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Proc Natl Acad Sci U S A. Jan 1980; 77(1): 522–526.
PMCID: PMC348304

Average time until fixation of a mutant allele in a finite population under continued mutation pressure: Studies by analytical, numerical, and pseudo-sampling methods

Abstract

We consider a single locus, and denote by A the wild-type allele and by A′ the mutant allele that is produced irreversibly in each generation from A at the rate v. Let 1 + s, 1 + h, and 1 be, respectively, the relative fitnesses of mutant homozygote A′A′, mutant heterozygote A′A, and wild-type homozygote AA. Then, it is shown, on the basis of the diffusion equation method, that the average time until fixation of the mutant allele (A′) in a randomly mating population of effective size Ne, given that the initial frequency is p, is [Formula: see text] in which B(x) = (S/2)x2 + Hx(1 - x), S = 4Nes, H = 4Neh, and V = 4Nev. Of particular interest are the cases in which the mutant allele is deleterious (s = -s′, s′ > 0). Three cases are considered; the mutant is: (i) completely dominant s = h = -s′, (ii) completely recessive s = -s′, h = 0, and (iii) semidominant s = -s′, h = -s′/2, in which s′ is the selection coefficient against the mutant homozygote. It is shown that the average time until fixation is shorter when the deleterious mutant allele is dominant than when it is recessive if 4Nev is larger than 1. On the other hand, the situation is reversed if 4Nev is smaller than 1. It is also shown that for a mutant allele for which Nes′ > 10, it takes such a long time until fixation that we can practically ignore the occurrence of random fixation of a deleterious allele under continued mutation pressure. To supplement the analytical treatment, extensive simulation experiments were performed by using a device called the pseudo-sampling variable, which can enormously accelerate the process of simulation by a computer. This method simulates the diffusion process itself rather than the binominal sampling process (in population genetics the diffusion model is usually regarded as an approximation of the discrete binomial sampling process).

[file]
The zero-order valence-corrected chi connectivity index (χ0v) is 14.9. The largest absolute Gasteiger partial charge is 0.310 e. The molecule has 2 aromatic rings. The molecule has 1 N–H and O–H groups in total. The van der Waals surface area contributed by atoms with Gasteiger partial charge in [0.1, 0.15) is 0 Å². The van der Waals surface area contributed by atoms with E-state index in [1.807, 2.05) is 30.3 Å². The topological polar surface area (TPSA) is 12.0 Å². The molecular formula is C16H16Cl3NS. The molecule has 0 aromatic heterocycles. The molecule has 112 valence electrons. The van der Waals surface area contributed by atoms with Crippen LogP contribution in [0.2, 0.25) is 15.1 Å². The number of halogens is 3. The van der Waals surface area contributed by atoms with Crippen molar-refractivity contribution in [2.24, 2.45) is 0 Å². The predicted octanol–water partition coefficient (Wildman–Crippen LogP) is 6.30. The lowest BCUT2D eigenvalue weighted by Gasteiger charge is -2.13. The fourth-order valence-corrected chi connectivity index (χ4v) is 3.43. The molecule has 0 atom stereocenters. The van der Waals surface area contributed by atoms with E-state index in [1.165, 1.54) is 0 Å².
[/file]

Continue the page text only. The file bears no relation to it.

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Selected References

These references are in PubMed. This may not be the complete list of references from this article.
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